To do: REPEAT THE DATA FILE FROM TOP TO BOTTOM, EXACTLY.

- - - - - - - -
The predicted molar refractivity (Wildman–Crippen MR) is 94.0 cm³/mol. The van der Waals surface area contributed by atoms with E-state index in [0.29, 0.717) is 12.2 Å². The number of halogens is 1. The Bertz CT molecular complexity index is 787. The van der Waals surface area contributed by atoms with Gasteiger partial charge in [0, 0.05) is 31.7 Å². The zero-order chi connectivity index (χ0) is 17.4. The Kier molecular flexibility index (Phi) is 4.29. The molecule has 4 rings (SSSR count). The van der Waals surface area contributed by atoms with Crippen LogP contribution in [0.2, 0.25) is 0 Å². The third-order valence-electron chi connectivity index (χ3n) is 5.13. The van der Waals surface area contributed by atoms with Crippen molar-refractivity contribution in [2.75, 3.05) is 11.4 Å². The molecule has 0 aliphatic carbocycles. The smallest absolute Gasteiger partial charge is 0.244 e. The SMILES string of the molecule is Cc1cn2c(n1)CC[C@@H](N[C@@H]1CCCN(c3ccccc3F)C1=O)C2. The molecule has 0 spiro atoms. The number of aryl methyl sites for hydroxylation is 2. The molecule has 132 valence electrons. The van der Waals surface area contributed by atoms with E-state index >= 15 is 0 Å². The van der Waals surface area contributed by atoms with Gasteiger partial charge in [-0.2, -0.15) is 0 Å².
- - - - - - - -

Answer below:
The predicted molar refractivity (Wildman–Crippen MR) is 94.0 cm³/mol. The van der Waals surface area contributed by atoms with E-state index in [0.29, 0.717) is 12.2 Å². The number of halogens is 1. The Bertz CT molecular complexity index is 787. The van der Waals surface area contributed by atoms with Gasteiger partial charge in [0, 0.05) is 31.7 Å². The zero-order chi connectivity index (χ0) is 17.4. The Kier molecular flexibility index (Phi) is 4.29. The molecule has 4 rings (SSSR count). The van der Waals surface area contributed by atoms with Crippen LogP contribution in [0.2, 0.25) is 0 Å². The third-order valence-electron chi connectivity index (χ3n) is 5.13. The van der Waals surface area contributed by atoms with Crippen molar-refractivity contribution in [2.75, 3.05) is 11.4 Å². The molecule has 0 aliphatic carbocycles. The smallest absolute Gasteiger partial charge is 0.244 e. The SMILES string of the molecule is Cc1cn2c(n1)CC[C@@H](N[C@@H]1CCCN(c3ccccc3F)C1=O)C2. The molecule has 0 spiro atoms. The number of aryl methyl sites for hydroxylation is 2. The molecule has 132 valence electrons. The van der Waals surface area contributed by atoms with E-state index >= 15 is 0 Å². The van der Waals surface area contributed by atoms with Gasteiger partial charge in [-0.2, -0.15) is 0 Å².